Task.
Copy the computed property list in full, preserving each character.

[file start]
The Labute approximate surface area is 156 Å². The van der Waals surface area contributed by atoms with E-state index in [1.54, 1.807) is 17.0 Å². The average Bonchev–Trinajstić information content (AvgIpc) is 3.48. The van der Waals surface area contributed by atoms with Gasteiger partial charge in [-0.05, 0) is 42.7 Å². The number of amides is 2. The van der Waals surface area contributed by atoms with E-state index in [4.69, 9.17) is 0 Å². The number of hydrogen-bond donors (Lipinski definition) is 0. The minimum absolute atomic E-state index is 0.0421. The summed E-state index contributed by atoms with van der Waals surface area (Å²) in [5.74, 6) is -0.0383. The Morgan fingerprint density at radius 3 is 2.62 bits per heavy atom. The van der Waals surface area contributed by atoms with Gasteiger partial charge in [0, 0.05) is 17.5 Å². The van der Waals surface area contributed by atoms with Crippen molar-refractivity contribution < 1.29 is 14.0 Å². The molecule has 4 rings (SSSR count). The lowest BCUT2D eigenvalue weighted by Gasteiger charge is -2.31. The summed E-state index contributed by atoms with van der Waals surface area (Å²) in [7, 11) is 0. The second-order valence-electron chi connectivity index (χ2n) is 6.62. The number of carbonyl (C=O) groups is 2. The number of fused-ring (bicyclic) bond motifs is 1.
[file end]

The Labute approximate surface area is 156 Å². The van der Waals surface area contributed by atoms with E-state index in [1.54, 1.807) is 17.0 Å². The average Bonchev–Trinajstić information content (AvgIpc) is 3.48. The van der Waals surface area contributed by atoms with Gasteiger partial charge in [-0.05, 0) is 42.7 Å². The number of amides is 2. The van der Waals surface area contributed by atoms with E-state index in [4.69, 9.17) is 0 Å². The number of hydrogen-bond donors (Lipinski definition) is 0. The minimum absolute atomic E-state index is 0.0421. The summed E-state index contributed by atoms with van der Waals surface area (Å²) in [5.74, 6) is -0.0383. The Morgan fingerprint density at radius 3 is 2.62 bits per heavy atom. The van der Waals surface area contributed by atoms with Gasteiger partial charge in [0, 0.05) is 17.5 Å². The van der Waals surface area contributed by atoms with Crippen molar-refractivity contribution < 1.29 is 14.0 Å². The molecule has 4 rings (SSSR count). The lowest BCUT2D eigenvalue weighted by Gasteiger charge is -2.31. The summed E-state index contributed by atoms with van der Waals surface area (Å²) in [7, 11) is 0. The second-order valence-electron chi connectivity index (χ2n) is 6.62. The number of carbonyl (C=O) groups is 2. The number of fused-ring (bicyclic) bond motifs is 1.